Long after we leaving home , the person with EMS continues to create situations in which they are mistreated, ignored, put down or controlled and in which they fail to reach desired goals.

Schemata are perpetuated throughout one’s lifetime and become activated under conditions relevant to the particular domain.

Changing early maladaptive schemata

It is important to realize that schemata can be functional or dysfunctional and are core cognitive constructs in what is typically referred to as our personality style. For example, someone may have a schema of personal incompetence, from which his or her actions are consistently interpreted as ‘not good enough’. Someone else may have a schema of mistrust, from which all interpersonal actions by others are seen as suspicious. A third person may have a dependency schema and feel unable to function alone without help. Even when presented with evidence that disproves the schema, individuals distort data to maintain its validity. People have a variety of schema, for example, a person probably has a restaurant schema which predicts the behavior in a restaurant. To indicate the impact of a schema on one’s ability to respond, imagine sitting down in a restaurant and being handed a menu by a waitperson who then asks whether you would rather sing?. Such an experience would be disconcerting to most people. In fact, the usual response would be ‘What?’ – for you may not even be able to hear the words since they do not fit into the core of the schema context. Your schema, therefore, have a powerful influence not only on how you behave, but on what you perceive.

The most dominant early maladaptive schemata are the ones developed in the preverbal stage. It is these preverbal schemata that tend to be entrenched and absolute, while the later ones tend to be conditional.¬ Most important to this entrenchment is the fact that the preverbal encoding is symbolic rather than logical, making identifying it cognitively and acting on it consciously much more difficult; which may make it more resistant to cognitive process correction and other approaches. Such embedded schema are self-perpetuating, very resistant to change and usually do not change without specific counseling input. It is because these schema are created so early, that we believe that it would be useful to use these techniques on children and adolescents.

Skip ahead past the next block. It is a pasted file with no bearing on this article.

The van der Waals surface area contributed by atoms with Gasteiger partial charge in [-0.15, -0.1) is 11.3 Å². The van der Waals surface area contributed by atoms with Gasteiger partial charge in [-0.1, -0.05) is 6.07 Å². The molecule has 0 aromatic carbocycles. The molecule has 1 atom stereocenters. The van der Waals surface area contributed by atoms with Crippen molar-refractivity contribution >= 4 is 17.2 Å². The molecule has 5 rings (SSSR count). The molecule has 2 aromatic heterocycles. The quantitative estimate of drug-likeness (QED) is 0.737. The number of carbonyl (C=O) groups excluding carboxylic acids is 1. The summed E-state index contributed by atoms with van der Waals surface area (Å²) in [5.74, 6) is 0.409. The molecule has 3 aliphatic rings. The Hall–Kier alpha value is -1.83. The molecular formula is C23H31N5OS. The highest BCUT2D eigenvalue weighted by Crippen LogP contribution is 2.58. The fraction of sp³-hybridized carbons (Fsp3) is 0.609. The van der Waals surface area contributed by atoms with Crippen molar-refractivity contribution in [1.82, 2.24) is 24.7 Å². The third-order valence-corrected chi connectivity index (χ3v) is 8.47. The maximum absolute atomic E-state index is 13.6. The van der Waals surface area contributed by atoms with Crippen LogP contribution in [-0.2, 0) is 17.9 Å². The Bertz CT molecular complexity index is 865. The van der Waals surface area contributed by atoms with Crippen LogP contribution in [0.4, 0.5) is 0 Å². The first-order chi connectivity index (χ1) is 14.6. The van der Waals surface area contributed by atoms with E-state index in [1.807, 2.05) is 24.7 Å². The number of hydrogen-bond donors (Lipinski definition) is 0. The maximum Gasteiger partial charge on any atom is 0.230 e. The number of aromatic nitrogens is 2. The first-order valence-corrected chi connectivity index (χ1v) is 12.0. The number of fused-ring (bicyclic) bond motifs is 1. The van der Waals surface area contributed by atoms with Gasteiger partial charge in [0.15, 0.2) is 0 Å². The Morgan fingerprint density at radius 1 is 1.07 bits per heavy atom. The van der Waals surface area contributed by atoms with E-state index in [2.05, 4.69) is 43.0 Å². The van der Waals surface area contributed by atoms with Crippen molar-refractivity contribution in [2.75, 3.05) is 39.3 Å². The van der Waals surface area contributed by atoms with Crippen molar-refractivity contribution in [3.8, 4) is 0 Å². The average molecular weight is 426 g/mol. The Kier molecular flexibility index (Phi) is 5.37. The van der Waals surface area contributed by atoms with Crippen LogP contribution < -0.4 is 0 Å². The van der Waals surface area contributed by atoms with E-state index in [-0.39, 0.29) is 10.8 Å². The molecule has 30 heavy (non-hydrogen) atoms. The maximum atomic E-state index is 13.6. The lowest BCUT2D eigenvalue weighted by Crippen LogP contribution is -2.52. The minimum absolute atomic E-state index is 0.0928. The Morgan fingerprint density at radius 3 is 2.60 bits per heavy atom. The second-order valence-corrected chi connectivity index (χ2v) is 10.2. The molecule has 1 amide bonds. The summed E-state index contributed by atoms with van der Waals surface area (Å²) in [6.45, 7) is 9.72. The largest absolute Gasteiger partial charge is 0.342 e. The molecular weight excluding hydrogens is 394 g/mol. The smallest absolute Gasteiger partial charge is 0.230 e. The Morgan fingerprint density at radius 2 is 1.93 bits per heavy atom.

Early maladaptive schemata are unconditional themes (entrenched beliefs and emotions) held by individuals.¬ Because of this and the fact that schemata begin so early in life, people feel secure in knowing who they are and what their world is like even though the reality may contradict. This sense of security and predictability is comfortable and familiar, making it difficult to change, even if the schema is ineffective and distressing. The devil known is less frightening than the devil unknown.

Once a pattern of thought, emotion and behavior is established we tend to repeat it over and over. The universal tendency is for individuals to repeat in their lives distressing or even painful situations without realizing they are doing so, or even understanding they are bringing about the recurrence and repeating in their current situations the worst times from the past. Somehow people manage to create, in adult life, conditions remarkably similar to those that were so destructive in childhood. A schema provides the basis for the re-creation of these patterns because it is the way s/he thinks about him/herself and others that influences his/her emotional status and behavior, let alone what s/he perceives.

This helps to explain why individuals are likely to be drawn to partners where there is a high degree of emotional chemistry that triggers their schemata, even when these people are not objectively healthy for them.¬ People with (EMS) tend to be drawn to partners who trigger their core schemata and maladaptive partner selection is another strong mechanism through which schemata are maintained.

There are three broad coping styles, which ultimately reinforce the schemata through avoiding experiencing painful emotions associated with schema activation. These coping styles are processes that overlap with the psychoanalytical concepts of resistance and defense mechanisms:

Schema surrender is everything the person does to keep the schema going, e.g. if someone has a defectiveness schema and they stay in a relationship with someone who has criticized them, they are surrendering to the schema, allowing themselves to be criticized, thus enhancing the schema. ¬¬But from their perception, they have no choice; they are defective and everyone else knows it so they expect to be criticized. They may not even recognize the person who is not critical, let alone become attracted to them.